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AFC North Spin cycle: Here comes Pittsburgh

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Posted Oct. 29, 2012 @ 1:55 p.m. ET
By Mike Wilkening

Here come the Steelers. And hey, look, the Browns won! We recap how the two AFC North teams in action Week Eight fared in PFW’s “Spin cycle.”

BROWNS

What we learned: The Browns (2-6) didn’t play close to their best — and they still ground out a 7-6 win vs. San Diego on Sunday. Give the Browns’ defense heaps of credit; the offense could get little going in rainy and windy conditions after Trent Richardson’s 26-yard first-quarter TD run, but the Chargers never found the endzone. The Chargers missed some opportunities, with WR Robert Meachem’s drop of a likely TD pass in the third quarter the biggest mishap. Overall, though, the Browns’ defense was sound and strong. The Browns' offense, for its part, did barely enough. It didn’t turn the ball over, and on its deepest advance into San Diego territory, it scored. Richardson (24 carries, 122 yards) had a very good game, considering his rib injury and the conditions. The passing game was limited and conservative, but QB Brandon Weeden (11-of-27 passing, 129 yards) made a few nice throws, and his arm strength was a key asset, given the weather. It appeared he was a little more well-suited for the conditions than the Chargers’ Phillip Rivers, whose longer passes have some loft to them. With the win, the Browns are now 1½ games behind the Bengals (3-4, on bye in Week Eight) for third place in the AFC North.

What’s in store next: In the final game before their Week 10 bye, the Browns host the Ravens (5-2). In the first meeting between these teams on Sept. 27, the Ravens won 23-16, but the Browns were competitive in defeat. The Ravens have dominated this series in John Harbaugh’s tenure as head coach, winning all nine meetings, but Baltimore was well off-form before its Week Eight bye. The Ravens’ defense, usually a great strength, is now a weakness. Also, the Ravens have been a far better team at home this season. The Browns will have to step up their play to upset the Ravens, who are quite a bit better than San Diego, but their best game could give Baltimore quite a scare if the club’s pre-bye problems persist.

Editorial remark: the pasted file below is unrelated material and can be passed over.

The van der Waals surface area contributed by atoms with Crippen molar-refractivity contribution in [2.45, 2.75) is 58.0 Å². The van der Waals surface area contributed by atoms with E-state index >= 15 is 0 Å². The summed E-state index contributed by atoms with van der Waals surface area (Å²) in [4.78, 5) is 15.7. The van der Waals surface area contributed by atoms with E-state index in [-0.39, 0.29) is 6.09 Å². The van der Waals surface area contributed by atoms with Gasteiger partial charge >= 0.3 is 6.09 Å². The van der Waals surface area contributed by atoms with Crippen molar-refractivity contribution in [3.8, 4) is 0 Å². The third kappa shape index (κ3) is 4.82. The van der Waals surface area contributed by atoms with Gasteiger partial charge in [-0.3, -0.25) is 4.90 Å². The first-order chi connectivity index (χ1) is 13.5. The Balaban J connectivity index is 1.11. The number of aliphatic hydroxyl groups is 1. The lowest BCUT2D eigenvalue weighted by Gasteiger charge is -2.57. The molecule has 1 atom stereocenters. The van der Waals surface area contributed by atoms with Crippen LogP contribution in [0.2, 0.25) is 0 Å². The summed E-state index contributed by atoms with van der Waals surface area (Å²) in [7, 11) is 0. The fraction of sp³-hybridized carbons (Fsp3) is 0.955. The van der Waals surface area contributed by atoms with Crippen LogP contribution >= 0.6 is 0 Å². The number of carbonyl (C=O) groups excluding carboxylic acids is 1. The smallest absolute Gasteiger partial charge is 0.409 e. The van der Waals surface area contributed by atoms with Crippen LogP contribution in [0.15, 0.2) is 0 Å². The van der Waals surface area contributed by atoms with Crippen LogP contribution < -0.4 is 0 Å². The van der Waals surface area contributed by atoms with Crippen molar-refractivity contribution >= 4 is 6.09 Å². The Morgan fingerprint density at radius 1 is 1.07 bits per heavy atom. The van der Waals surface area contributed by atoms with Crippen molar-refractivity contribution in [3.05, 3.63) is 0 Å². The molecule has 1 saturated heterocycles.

What the heck? The Browns’ offensive play-calling struggled to strike the right balance. After a botched double reverse squandered great field position given by a fumble recovery late in the first quarter, the play-calling was predominately conservative. It was also a little predictable, and the Chargers’ defense time and again forced Cleveland into punting situations. The Chargers also played it safe on offense, but they seemed to do a much better job of mixing some variety into the play-calling. The Browns, by contrast, really seemed to be limited in what they felt comfortable running.

STEELERS

What we learned: The Steelers, who knocked off the Redskins 27-12 on Sunday, are honking the horn and waving at the Ravens, who can now see their division rivals right behind them. Pittsburgh (4-3) is starting to get into gear, and just as Baltimore (5-2) tries to sort out a list of pressing issues too long for comfort. The Steelers’ manner of victory Sunday was full of healthy signs. The defense held a strong Washington offense to 255 yards and one TD. Redskins QB Robert Griffin III completed just 16-of-34 passes for 177 yards and a score, and he was held to eight yards rushing. On offense, the Steelers again got a big performance from third-string RB Jonathan Dwyer (17 carries, 107 yards). QB Ben Roethlisberger (24-of-33 passing, 222 yards) threw three TD passes and wasn’t sacked once. What’s more, the Steelers didn’t commit a single turnover.

What’s in store next: The Steelers have the tough task of facing the defending Super Bowl-champion Giants (6-2) on the road. As formidable as the Giants are, however, they can be streaky. On Sunday, they let a 23-0 lead at Dallas completely slip away before rallying for a 29-24 win. The Giants’ biggest problem is their defense, which generally struggles vs. the run but faltered vs. the pass in Week Eight. The Steelers’ improved balance on offense could present some challenges for New York.

What the heck? PR Antonio Brown’s backpedal into the endzone on an apparent third-quarter punt-return TD would have cost his team 15 yards for unsportsmanlike conduct on the ensuing kickoff. Alas, the touchdown was wiped off the board on Curtis Brown’s penalty for an illegal block above the waist. It was an all-around poor play for the Steelers on a day full of highlights. 

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